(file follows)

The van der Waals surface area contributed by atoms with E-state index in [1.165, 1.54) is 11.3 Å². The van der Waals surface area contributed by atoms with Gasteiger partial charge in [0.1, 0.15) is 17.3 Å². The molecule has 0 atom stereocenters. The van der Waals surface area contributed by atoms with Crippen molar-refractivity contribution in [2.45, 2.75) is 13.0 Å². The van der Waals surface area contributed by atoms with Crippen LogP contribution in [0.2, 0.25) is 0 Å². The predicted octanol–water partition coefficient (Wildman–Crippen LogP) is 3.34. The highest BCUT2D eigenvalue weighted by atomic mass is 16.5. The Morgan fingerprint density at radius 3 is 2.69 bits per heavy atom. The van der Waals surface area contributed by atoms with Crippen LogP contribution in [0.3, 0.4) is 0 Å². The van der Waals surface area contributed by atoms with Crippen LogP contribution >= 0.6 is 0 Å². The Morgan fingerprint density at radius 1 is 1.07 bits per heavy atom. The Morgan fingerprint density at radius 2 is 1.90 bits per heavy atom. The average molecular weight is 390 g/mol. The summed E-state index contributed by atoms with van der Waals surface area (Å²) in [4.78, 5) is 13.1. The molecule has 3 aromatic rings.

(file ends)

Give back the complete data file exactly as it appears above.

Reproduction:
The van der Waals surface area contributed by atoms with E-state index in [1.165, 1.54) is 11.3 Å². The van der Waals surface area contributed by atoms with Gasteiger partial charge in [0.1, 0.15) is 17.3 Å². The molecule has 0 atom stereocenters. The van der Waals surface area contributed by atoms with Crippen molar-refractivity contribution in [2.45, 2.75) is 13.0 Å². The van der Waals surface area contributed by atoms with Crippen LogP contribution in [0.2, 0.25) is 0 Å². The predicted octanol–water partition coefficient (Wildman–Crippen LogP) is 3.34. The highest BCUT2D eigenvalue weighted by atomic mass is 16.5. The Morgan fingerprint density at radius 3 is 2.69 bits per heavy atom. The van der Waals surface area contributed by atoms with Crippen LogP contribution in [0.3, 0.4) is 0 Å². The van der Waals surface area contributed by atoms with Crippen LogP contribution >= 0.6 is 0 Å². The Morgan fingerprint density at radius 1 is 1.07 bits per heavy atom. The Morgan fingerprint density at radius 2 is 1.90 bits per heavy atom. The average molecular weight is 390 g/mol. The summed E-state index contributed by atoms with van der Waals surface area (Å²) in [4.78, 5) is 13.1. The molecule has 3 aromatic rings.